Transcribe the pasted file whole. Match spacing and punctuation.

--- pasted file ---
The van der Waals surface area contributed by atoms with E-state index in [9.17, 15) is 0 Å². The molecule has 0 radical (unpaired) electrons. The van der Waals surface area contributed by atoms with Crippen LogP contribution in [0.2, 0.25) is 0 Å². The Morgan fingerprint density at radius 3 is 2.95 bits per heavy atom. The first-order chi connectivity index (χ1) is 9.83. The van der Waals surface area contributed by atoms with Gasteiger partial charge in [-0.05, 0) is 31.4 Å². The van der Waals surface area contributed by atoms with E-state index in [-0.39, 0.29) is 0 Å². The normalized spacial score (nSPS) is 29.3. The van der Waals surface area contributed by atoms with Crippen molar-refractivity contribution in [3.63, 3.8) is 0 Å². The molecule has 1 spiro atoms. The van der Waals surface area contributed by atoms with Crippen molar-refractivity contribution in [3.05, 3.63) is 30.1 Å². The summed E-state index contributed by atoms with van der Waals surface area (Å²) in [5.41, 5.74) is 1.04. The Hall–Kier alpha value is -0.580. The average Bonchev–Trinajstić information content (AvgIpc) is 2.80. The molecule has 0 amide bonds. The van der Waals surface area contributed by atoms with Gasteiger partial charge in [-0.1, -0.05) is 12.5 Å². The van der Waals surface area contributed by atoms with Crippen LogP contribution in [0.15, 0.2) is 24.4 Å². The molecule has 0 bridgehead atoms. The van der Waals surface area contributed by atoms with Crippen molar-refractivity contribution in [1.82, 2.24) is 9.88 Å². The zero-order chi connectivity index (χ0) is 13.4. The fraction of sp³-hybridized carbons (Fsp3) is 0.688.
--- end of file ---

The van der Waals surface area contributed by atoms with E-state index in [9.17, 15) is 0 Å². The molecule has 0 radical (unpaired) electrons. The van der Waals surface area contributed by atoms with Crippen LogP contribution in [0.2, 0.25) is 0 Å². The Morgan fingerprint density at radius 3 is 2.95 bits per heavy atom. The first-order chi connectivity index (χ1) is 9.83. The van der Waals surface area contributed by atoms with Gasteiger partial charge in [-0.05, 0) is 31.4 Å². The van der Waals surface area contributed by atoms with E-state index in [-0.39, 0.29) is 0 Å². The normalized spacial score (nSPS) is 29.3. The van der Waals surface area contributed by atoms with Crippen molar-refractivity contribution in [3.63, 3.8) is 0 Å². The molecule has 1 spiro atoms. The van der Waals surface area contributed by atoms with Crippen molar-refractivity contribution in [3.05, 3.63) is 30.1 Å². The summed E-state index contributed by atoms with van der Waals surface area (Å²) in [5.41, 5.74) is 1.04. The Hall–Kier alpha value is -0.580. The average Bonchev–Trinajstić information content (AvgIpc) is 2.80. The molecule has 0 amide bonds. The van der Waals surface area contributed by atoms with Gasteiger partial charge in [-0.1, -0.05) is 12.5 Å². The van der Waals surface area contributed by atoms with Crippen LogP contribution in [0.15, 0.2) is 24.4 Å². The molecule has 0 bridgehead atoms. The van der Waals surface area contributed by atoms with Crippen molar-refractivity contribution in [1.82, 2.24) is 9.88 Å². The zero-order chi connectivity index (χ0) is 13.4. The fraction of sp³-hybridized carbons (Fsp3) is 0.688.